N.J. wrestler forced to cut dreadlocks still targeted over hair, lawyer says

Video of Andrew Johnson's haircut during a match last month led to a firestorm of criticism and accusations of abuse of power and racism.

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By Erik Ortiz

Video of a black high school wrestler in New Jersey who was forced to cut his dreadlocks at a match last month led to a firestorm of criticism against the referee and accusations of abuse of power and racism.

But following outcry from the community and the opening of a state civil rights investigation, an attorney for wrestler Andrew Johnson claims officials and referees are still giving him grief over his hair and have an "unrelenting fixation" with him.

In a letter sent Wednesday to the New Jersey Division on Civil Rights, the Johnson family's lawyer, Dominic Speziali, wrote that Johnson initially took a break from competing with his team at Buena Regional High School in Atlantic County so he wouldn't be a distraction after the Dec. 19 match grabbed national headlines.

During Johnson's first match back last weekend, the 16-year-old varsity wrestler went through a routine weigh-in and check of his hair and skin. But then, Speziali said, a referee informed a Buena coach that Johnson would have to cover his hair before he could wrestle.

After Johnson's mother questioned why, she was told "that there was some confusion and it was another wrestler that would have to wear a hair covering, not Andrew," Speziali wrote.

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"However, no wrestler for Buena or Buena's first opponent wore any type of hair covering," he continued. "Andrew wrestled in four matches without wearing a hair covering and without any referee raising an issue about his hair."

Then, on Monday, an official with the state association that regulates athletics and conducts tournaments sent an email to state wrestling officials detailing which hairstyles require the hair to be covered. One image, according to NJ Advance Media, which reviewed the email, was of an unidentified black person with short, braided or dreadlocked hair and closely shaved sides.

But Elliott Hopkins, a director with the National Federation of State High School Associations, which writes the rules for competitions, told NJ Advance Media that the hair shown in the images would not require a covering despite what a state athletics association official had indicated. In general, if a wrestler's hair "in its natural state" extends past the earlobe or touches the top of a shirt, a "legal hair cover" must be worn, the rules say.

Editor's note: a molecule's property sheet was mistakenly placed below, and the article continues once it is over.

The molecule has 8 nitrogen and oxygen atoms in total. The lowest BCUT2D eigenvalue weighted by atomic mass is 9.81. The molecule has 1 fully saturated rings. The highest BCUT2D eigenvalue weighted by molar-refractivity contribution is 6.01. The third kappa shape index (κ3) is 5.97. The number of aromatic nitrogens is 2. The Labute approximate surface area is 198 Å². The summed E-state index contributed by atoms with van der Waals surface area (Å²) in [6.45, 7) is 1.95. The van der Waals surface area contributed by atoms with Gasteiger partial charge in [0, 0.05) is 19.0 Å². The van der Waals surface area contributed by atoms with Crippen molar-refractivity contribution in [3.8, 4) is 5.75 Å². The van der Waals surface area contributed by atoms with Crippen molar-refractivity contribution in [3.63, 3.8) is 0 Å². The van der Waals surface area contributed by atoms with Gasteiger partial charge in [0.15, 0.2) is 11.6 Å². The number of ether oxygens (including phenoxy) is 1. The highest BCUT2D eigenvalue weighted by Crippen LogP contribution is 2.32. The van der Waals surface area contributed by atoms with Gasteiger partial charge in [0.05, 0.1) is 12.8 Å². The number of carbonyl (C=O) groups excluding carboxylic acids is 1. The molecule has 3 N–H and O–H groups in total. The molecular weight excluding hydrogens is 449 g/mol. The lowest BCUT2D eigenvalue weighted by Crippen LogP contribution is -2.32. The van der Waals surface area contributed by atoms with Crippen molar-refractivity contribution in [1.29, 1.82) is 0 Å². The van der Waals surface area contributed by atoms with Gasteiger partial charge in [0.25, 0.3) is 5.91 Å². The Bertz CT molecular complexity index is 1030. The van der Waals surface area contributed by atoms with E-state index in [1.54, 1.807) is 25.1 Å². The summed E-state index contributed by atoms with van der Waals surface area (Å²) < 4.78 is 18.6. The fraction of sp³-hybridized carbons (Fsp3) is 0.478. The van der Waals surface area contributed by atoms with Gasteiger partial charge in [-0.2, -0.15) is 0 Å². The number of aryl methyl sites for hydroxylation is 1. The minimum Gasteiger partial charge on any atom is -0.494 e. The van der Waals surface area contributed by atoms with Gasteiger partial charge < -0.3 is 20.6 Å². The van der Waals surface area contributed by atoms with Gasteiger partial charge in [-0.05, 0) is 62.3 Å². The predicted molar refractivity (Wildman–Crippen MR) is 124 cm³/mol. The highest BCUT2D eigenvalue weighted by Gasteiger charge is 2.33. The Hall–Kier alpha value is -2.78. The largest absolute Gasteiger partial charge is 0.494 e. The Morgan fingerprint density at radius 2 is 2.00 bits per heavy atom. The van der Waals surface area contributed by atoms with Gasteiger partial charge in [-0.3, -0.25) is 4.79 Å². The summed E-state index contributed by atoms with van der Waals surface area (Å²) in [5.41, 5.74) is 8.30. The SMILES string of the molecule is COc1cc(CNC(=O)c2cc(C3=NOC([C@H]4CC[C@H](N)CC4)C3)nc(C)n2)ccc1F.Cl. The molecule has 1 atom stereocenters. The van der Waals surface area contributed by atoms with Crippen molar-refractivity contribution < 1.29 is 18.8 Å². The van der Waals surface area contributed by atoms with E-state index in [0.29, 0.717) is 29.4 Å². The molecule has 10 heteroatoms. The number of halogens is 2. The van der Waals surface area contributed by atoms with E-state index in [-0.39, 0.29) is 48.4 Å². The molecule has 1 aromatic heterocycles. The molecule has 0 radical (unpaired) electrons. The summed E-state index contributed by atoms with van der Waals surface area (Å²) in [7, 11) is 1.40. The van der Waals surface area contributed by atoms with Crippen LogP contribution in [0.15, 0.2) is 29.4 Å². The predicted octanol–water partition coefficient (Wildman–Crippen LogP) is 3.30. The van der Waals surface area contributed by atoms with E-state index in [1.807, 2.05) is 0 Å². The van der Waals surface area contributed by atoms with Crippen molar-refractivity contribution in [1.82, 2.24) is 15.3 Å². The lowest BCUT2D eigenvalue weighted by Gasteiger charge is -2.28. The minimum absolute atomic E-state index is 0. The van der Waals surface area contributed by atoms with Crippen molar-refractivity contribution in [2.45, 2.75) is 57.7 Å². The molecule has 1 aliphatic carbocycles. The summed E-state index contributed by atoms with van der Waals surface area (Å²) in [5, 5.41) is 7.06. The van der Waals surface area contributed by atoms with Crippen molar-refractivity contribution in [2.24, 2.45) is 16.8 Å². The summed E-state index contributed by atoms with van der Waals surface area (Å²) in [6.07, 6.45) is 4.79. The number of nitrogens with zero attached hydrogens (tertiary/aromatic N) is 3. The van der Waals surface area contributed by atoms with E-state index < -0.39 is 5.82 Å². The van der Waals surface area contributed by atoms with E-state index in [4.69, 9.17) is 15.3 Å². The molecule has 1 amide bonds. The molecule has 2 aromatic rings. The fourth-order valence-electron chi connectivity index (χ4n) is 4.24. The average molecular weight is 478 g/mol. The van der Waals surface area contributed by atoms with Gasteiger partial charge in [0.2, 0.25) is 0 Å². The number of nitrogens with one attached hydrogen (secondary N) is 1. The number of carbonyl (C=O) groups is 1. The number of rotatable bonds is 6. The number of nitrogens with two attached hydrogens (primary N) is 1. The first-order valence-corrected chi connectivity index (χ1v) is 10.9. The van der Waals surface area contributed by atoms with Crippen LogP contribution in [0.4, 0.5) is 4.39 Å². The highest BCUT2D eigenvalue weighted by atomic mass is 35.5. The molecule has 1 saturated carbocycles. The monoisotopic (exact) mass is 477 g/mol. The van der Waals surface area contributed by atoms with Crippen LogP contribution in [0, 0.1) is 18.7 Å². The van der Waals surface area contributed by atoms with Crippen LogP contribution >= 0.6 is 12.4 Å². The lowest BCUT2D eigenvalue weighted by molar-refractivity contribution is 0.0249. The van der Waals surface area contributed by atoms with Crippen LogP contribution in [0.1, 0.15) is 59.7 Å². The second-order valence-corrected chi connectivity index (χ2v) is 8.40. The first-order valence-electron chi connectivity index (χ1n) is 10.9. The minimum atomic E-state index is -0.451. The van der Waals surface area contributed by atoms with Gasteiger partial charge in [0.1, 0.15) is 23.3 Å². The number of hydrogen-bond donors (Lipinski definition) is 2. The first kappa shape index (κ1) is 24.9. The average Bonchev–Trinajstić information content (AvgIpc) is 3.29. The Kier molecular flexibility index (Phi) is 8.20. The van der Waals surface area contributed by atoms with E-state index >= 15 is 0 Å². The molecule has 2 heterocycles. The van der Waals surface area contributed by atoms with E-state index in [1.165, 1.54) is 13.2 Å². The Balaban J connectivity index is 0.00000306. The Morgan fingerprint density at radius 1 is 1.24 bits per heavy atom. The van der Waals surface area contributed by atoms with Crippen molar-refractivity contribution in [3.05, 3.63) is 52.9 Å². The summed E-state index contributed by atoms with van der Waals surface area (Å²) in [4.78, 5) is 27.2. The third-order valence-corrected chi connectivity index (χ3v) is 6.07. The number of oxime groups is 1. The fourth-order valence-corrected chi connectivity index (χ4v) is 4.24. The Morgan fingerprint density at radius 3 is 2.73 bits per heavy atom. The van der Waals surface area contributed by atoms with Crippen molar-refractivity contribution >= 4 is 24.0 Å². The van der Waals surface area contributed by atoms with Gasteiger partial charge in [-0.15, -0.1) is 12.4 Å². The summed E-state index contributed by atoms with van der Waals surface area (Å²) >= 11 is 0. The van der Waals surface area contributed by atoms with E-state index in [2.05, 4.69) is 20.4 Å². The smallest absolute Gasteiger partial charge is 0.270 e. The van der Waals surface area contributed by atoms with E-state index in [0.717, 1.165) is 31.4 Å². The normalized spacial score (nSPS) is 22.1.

Finally, Johnson's team was set to compete again Wednesday at a home match. Speziali wrote in his letter that a day before, a referee had already warned Buena's athletic director that he "planned to require Andrew to wear a hair covering if he intended on wrestling."

As questions over hairstyle came up again, the match was abruptly canceled just hours earlier without reason.

Now, Speziali said he wants an explanation.

"Yet it appears, for reasons that the Division can hopefully soon unmask, that certain officials have a desire to unnecessarily escalate and prolong this ordeal due on an unrelenting fixation on the hair of a 16-year-old young man that asked for absolutely none of this," he added.

On Wednesday, the New Jersey State Interscholastic Athletic Association announced it was also opening an investigation alongside the state to determine whether national rules in regard to hairstyle had been properly enforced.

The initial incident in December was condemned by New Jersey Gov. Phil Murphy, Olympic wrestler Jordan Burroughs and film director Ava DuVernay, among others.

The referee at that match, Alan Maloney, who is white, had told Johnson that his hair and headgear did not comply with rules, and that if he wanted to compete, he would have to immediately cut his dreadlocks — or forfeit.

Maloney, who was once accused of calling another referee a racial slur during a March 2016 social gathering, has been suspended pending the outcome of the state investigation. He has not commented publicly about the incident, but his supporters say he was merely enforcing the rules.

David Cappuccio, the superintendent of the Buena Regional School District, has said the district "will continue to support and stand by all of our students and student athletes."